5:1One day as Jesus was standing by the Lake of Gennesaret, the people were crowding around him and listening to the word of God. 2 He saw at the water’s edge two boats, left there by the fishermen, who were washing their nets. 3 He got into one of the boats, the one belonging to Simon, and asked him to put out a little from shore. Then he sat down and taught the people from the boat.
4 When he had finished speaking, he said to Simon, “Put out into deep water, and let down the nets for a catch.”
5 Simon answered, “Master, we’ve worked hard all night and haven’t caught anything. But because you say so, I will let down the nets.”
6 When they had done so, they caught such a large number of fish that their nets began to break. 7 So they signaled their partners in the other boat to come and help them, and they came and filled both boats so full that they began to sink.
8 When Simon Peter saw this, he fell at Jesus’ knees and said, “Go away from me, Lord; I am a sinful man!” 9 For he and all his companions were astonished at the catch of fish they had taken, 10 and so were James and John, the sons of Zebedee, Simon’s partners.
Then Jesus said to Simon, “Don’t be afraid; from now on you will fish for people.” 11 So they pulled their boats up on shore, left everything and followed him.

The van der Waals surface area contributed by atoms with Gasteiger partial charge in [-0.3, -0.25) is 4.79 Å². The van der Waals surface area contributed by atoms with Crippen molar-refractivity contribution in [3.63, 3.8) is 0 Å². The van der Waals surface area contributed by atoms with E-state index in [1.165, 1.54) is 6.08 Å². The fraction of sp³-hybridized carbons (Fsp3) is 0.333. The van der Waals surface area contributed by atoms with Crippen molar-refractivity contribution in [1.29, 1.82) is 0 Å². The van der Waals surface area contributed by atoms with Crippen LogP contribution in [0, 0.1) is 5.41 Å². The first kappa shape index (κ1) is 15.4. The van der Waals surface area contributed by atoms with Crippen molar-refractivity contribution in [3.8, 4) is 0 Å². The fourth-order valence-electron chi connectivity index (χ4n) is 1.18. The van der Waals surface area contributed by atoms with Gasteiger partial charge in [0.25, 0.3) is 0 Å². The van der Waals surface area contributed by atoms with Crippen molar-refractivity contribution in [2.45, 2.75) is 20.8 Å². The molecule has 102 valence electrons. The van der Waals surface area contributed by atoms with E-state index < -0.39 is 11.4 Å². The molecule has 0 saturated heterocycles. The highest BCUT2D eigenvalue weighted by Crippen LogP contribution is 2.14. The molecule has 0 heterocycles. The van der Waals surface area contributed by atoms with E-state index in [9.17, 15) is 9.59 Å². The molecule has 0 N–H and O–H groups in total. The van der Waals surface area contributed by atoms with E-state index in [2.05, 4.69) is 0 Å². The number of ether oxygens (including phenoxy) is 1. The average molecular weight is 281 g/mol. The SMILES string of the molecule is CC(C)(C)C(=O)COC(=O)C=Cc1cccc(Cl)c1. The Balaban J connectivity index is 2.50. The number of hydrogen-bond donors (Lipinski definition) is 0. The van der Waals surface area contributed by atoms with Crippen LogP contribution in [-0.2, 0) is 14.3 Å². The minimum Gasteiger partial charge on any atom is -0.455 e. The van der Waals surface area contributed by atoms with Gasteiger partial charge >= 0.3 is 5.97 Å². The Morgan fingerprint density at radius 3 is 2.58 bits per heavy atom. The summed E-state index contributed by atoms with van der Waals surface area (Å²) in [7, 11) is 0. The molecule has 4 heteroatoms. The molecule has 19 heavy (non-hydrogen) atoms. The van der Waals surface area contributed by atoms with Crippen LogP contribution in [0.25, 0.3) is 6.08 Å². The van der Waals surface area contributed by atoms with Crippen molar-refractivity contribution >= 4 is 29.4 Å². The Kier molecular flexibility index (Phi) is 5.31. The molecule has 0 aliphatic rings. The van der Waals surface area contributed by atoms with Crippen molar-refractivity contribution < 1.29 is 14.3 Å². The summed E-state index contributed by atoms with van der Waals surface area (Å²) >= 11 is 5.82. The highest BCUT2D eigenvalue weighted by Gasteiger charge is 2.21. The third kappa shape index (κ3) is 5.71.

What is striking in this passage is Peter’s confession of his sinfulness. It’s not clear if at this point he fully understood who was standing in front of him. But he was aware of enough to know that he was unworthy to be in his presence.
This is a common reaction in the Bible to coming into the presence of God, an overwhelming sense of unworthiness and unholiness. Peter’s reaction is similar to that of Isaiah and Jeremiah when they were called into ministry. And here as well, Peter is being called to the ministry of “fishing” for people.
The truth is that we are all called into this “ministry.” All Christians are called to be disciples who work for the kingdom to be a blessing to the world, to make more disciples and to be a testimony of the new creation in a fallen world. But as it was for Peter, Isaiah, Jeremiah and others, our usefulness as God’s ministers begins with an honest acknowledgement that we are utterly unworthy for such a calling. We cannot be instruments of God’s grace until we acknowledge that we are as much in need of that grace as anyone that we may be called to serve in Christ’s name. Our service to God is not us doing Him a favor. On the contrary, it is pure grace that we are given such a blessed privilege.
Lord Jesus, I praise you for your grace in making me your own. I also praise you for the grace of calling me to serve You, Your people and Your world. In Your grace, equip, empower, and lead me in this calling today.
What is the Word leading you to pray about today?
To subscribe to Abide Daily Devotion e-mail please click here